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UN: Nearly One Million Still Uprooted From Former Yugoslav Conflicts

The newly-appointed head of the Balkan Stability Pact, Erhard Busek, said the prevention of conflict in the region is linked to the fate of an estimated one million people who remain uprooted as a result of war. The Balkan Stability Pact was formed in 1999 to promote economic development and democracy.

Erhard Busek met with the U.N. High Commissioner for Refugees to discuss the return of refugees and internally displaced people to the homes they abandoned during the Balkan wars of the 1990s. The Balkan Stability Pact head says a lot has been achieved since the war in Bosnia and Herzegovina ended more than six years ago. He notes an estimated two million people have returned to their homes, but adds while this is good, it is not enough.

"It is not only necessary to bring back the refugees, but also to give them the chance for a stable existence, a perspective," he said. "This is focusing on housing, but also on employment. That is of big importance in this context and I think quite necessary."

The Balkan Stability Pact has 45 member countries, including all the nations in the region and major donors such as the European Union, the United States, Canada and Japan.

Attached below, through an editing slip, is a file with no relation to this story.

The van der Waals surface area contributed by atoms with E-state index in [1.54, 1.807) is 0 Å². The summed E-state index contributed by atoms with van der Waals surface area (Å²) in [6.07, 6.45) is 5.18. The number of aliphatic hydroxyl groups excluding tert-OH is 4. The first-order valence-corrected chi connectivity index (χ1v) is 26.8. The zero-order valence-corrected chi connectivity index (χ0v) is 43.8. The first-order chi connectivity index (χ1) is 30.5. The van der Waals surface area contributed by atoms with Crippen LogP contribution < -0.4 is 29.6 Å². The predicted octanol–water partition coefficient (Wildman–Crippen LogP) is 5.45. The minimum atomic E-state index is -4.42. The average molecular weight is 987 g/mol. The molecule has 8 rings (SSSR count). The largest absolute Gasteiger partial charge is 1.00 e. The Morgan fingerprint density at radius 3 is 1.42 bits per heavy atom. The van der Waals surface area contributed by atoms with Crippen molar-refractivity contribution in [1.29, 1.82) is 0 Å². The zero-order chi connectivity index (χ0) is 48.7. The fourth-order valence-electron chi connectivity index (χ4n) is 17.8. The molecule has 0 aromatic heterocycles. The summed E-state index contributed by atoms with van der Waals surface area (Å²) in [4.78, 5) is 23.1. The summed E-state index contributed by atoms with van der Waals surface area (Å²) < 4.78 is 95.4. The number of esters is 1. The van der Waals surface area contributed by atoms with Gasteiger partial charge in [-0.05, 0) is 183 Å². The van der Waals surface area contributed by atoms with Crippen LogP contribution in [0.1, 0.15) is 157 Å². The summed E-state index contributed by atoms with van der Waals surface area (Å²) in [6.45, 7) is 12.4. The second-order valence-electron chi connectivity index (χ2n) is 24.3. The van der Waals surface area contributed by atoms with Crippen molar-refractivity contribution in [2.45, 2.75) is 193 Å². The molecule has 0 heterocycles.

The U.N. says close to one million people are still uprooted by the series of conflicts which left parts of former Yugoslavia in ruins. Donor countries have pledged $2 billion for humanitarian and development needs. But, the U.N. Refugee Agency's Regional Coordinator for South-East Europe, Werner Blatter, says a lot of the money backing up these pledges is not yet in. Mr. Blatter says funds are needed now to make the return of refugees a reality.

"If the international community and the countries in the region do not succeed to assure sustainability, many of today's displaced or returned will vote with their feet and will come to Western Europe as illegals, not as asylum seekers. They will come as illegals," he said.

Mr. Blatter said the European region has a responsibility to prevent that and to make sure those who are returning or displaced can lead normal, dignified lives.